Synopses & Reviews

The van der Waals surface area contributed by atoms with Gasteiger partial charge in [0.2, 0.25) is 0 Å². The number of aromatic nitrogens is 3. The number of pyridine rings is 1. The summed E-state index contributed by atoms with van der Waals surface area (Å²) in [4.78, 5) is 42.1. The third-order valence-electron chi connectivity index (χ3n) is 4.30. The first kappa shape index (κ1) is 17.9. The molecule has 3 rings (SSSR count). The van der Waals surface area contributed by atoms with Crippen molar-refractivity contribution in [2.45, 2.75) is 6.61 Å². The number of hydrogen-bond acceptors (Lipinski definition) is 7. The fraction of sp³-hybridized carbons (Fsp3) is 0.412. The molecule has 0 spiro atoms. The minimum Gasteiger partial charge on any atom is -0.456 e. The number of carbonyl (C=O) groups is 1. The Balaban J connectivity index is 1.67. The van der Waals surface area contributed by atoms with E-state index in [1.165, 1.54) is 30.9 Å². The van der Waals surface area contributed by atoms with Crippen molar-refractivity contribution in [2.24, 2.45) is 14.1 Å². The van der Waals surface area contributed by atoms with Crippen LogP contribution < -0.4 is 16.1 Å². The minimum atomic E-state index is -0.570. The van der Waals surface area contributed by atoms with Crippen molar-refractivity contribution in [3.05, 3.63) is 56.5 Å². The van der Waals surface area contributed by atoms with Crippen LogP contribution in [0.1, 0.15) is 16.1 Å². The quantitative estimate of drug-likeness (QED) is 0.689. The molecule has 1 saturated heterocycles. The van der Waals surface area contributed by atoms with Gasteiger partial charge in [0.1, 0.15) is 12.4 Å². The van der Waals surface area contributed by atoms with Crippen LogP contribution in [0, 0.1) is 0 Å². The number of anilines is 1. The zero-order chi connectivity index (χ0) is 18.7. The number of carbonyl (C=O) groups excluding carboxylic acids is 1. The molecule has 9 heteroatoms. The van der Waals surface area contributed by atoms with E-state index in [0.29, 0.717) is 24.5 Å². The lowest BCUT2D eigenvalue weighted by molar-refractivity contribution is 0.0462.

"The authors bring their wealth and depth of experience in government to this timely and remarkably jargon-free assessment of the economic and security issues facing the United States in its relationship with China. Blumenthal, current commissioner and former vice-chairman of the U.S.-China Economic and Security Review Commission, and Swagel, currently a professor at the University of Maryland's School of Public Policy and former assistant secretary for economic policy at the Treasury Department, lucidly summarize the two primary ways of understanding China as the 'Good China' versus the 'Bad China.' 'Good China' is an 'economic- and business-driven view of China as a Ã¢Â€Â˜rational actor'Â ' that recognizes how much it benefits from trade and financial flows and is loath to risk the economic growth 'that underpins political stability.' The 'Bad China' view argues that Chinese officials prioritize nationalist and security concerns. Analysts who advocate this latter position present a frightening future in which a mercantilist China actively seeks to undermine the current international regime and replace it with a system in which the major gains accrue to China, rather than to the U.S. How is it, ask Blumenthal and Swagel, that 'modern China can nurture differing forces that hold great promise for a prosperous future while also portending immense danger to the United States and the existing global economic and security structure'? Unfortunately, the commitment of the authors to the foundations of the 'Good China' view prevent them from incorporating the persuasive arguments of 'Bad China' into their conclusions." Publishers Weekly Copyright PWxyz, LLC. All rights reserved.